The research team put the young men on three successive diets: a healthy heart plan with 25 percent of calories from fat and 8 percent saturated fat; a diet with 30 percent of calories from fat and 8 percent saturated fat plus 1.5 ounces of pistachios daily; or a diet with 34 percent of calories from fat and eight percent saturated fat plus three ounces of pistachios.
At the end of four weeks on each of the three diets, the researchers checked the participants’ blood pressure, assessed the elasticity of their blood vessels when at rest, and gave them two stress tests.
They found that the 1.5-ounce pistachio diet lowered systolic (the top number) blood pressure by 4.8 mm of mercury; the three ounce pistachio diet reduced systolic blood pressure by 2.4 mm of mercury and also relaxed the arteries, a beneficial change that reduces the heart’s overall workload.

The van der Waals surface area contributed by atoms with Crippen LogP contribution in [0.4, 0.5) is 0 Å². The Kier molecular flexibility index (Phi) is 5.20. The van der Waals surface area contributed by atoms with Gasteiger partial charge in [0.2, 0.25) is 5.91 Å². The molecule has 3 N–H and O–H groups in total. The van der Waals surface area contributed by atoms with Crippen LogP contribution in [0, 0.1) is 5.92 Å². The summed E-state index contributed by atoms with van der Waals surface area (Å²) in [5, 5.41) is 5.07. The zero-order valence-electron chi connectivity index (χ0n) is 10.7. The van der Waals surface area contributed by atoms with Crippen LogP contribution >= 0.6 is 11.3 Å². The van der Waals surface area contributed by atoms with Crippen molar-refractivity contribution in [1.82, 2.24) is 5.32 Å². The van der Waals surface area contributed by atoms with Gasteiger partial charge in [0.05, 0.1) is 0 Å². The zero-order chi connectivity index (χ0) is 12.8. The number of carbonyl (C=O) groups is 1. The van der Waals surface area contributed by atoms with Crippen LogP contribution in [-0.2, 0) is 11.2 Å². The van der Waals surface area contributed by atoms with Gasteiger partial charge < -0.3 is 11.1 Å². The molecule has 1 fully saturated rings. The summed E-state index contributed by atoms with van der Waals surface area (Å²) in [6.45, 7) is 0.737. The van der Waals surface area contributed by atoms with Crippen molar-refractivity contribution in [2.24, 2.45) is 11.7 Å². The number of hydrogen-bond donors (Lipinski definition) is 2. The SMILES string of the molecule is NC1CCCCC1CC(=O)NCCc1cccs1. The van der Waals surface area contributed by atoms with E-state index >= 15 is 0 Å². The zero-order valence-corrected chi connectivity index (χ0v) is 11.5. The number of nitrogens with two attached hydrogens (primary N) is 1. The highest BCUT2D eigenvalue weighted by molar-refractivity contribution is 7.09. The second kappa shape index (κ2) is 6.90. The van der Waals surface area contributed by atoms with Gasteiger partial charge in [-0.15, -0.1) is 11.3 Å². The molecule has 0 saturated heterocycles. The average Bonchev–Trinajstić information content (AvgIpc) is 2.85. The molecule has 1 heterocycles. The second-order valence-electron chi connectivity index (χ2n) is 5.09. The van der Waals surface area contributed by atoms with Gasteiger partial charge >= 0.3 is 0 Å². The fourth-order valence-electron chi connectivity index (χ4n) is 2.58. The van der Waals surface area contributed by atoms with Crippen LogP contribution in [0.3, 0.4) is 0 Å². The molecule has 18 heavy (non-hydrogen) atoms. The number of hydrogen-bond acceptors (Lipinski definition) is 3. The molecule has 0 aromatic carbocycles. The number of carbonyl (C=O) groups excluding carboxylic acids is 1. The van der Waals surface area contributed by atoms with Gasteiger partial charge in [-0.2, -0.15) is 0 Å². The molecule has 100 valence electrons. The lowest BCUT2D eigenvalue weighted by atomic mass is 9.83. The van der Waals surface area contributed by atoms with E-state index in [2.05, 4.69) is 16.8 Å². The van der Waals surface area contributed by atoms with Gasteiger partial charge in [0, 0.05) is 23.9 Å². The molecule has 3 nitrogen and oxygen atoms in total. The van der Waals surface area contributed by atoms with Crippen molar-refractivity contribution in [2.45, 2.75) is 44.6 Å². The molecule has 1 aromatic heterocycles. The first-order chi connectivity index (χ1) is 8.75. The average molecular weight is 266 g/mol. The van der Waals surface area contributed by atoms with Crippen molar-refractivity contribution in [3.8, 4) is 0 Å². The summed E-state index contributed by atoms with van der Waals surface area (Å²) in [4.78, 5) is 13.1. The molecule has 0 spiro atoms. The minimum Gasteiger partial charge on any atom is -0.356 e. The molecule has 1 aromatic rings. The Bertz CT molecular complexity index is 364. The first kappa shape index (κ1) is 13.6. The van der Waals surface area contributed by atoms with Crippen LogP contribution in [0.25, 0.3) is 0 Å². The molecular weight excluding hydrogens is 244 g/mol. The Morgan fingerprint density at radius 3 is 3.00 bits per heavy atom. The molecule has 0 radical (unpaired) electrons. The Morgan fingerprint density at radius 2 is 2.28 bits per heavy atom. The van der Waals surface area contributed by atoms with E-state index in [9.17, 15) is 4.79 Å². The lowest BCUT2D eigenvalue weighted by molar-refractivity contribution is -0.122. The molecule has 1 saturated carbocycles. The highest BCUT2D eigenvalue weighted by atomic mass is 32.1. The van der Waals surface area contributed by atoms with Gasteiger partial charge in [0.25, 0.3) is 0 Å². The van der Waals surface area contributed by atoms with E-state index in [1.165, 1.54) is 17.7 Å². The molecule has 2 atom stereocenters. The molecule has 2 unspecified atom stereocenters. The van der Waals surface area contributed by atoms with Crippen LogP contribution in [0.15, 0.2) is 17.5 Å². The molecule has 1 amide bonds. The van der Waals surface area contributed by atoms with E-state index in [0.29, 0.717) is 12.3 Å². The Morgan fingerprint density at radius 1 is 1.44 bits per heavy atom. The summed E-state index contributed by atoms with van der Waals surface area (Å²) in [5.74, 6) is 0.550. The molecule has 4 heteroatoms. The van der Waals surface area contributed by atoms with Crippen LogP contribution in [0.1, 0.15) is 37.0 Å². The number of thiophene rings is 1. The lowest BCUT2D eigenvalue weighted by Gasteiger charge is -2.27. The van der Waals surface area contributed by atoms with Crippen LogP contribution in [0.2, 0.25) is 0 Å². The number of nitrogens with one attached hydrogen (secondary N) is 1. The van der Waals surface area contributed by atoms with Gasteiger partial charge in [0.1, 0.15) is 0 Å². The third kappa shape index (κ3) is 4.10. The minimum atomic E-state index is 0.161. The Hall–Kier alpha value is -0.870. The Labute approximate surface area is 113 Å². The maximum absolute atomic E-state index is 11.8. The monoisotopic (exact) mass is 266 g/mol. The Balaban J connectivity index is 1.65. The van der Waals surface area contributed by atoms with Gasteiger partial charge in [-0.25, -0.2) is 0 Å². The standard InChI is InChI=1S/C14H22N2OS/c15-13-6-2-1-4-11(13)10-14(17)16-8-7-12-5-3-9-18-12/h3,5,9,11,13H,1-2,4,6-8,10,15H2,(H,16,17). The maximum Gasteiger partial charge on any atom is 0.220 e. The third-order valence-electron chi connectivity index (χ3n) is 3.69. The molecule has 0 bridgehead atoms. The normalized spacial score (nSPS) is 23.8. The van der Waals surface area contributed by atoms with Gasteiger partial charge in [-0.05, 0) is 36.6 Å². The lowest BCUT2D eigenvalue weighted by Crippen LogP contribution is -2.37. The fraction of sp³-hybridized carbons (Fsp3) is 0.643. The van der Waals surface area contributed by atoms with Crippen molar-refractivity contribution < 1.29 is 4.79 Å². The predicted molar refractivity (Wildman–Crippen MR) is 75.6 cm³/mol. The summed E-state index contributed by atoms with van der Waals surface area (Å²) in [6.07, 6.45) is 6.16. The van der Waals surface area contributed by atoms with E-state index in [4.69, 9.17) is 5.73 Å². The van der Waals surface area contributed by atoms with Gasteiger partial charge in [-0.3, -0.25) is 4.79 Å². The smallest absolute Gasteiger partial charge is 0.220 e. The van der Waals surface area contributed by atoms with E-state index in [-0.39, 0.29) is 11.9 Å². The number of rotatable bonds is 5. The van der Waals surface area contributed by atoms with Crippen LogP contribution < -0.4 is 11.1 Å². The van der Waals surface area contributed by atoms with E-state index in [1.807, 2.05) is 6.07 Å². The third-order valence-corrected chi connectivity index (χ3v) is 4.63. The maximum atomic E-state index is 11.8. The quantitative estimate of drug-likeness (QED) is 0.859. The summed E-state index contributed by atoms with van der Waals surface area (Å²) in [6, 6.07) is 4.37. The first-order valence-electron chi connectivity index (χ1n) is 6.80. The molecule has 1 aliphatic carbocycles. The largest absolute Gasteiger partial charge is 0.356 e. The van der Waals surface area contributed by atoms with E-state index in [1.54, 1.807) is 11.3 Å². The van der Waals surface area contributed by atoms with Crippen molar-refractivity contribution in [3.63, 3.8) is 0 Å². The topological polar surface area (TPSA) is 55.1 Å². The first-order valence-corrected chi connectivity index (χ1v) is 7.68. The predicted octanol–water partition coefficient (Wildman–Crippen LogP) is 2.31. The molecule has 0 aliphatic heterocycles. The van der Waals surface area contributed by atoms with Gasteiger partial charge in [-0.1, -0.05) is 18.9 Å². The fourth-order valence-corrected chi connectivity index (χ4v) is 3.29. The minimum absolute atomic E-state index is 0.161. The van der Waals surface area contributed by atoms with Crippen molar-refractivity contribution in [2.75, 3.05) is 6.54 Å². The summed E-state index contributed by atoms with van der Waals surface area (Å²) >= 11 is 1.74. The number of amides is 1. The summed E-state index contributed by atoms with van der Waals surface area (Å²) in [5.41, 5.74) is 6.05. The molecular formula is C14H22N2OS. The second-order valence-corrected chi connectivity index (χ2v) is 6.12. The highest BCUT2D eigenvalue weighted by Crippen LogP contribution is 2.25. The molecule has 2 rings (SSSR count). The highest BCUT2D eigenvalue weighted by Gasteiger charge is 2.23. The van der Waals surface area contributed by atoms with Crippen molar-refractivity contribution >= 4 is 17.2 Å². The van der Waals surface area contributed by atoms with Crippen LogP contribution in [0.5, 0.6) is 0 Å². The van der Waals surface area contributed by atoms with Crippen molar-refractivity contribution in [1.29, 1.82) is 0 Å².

The study was sponsored by the California Pistachio Commission and was reported at an Experimental Biology conference in April 2007.
True, nuts such as pistachios are generally high in fat, but most of them contain monounsaturated fat that is good for the heart. In fact, eaten in moderation, nuts of all kinds appear to lower your risk of heart disease and heart attack.
The ongoing Nurses Health Study at Brigham and Women’s Hospital in Boston and the Harvard School of Public Health, which is monitoring the health of 86,000 nurses, found that those who ate more than five ounces of nuts per week (about the total you would get by eating a single airline packet daily) had one third fewer heart attacks than those who rarely or never ate nuts. Other studies have supported these findings.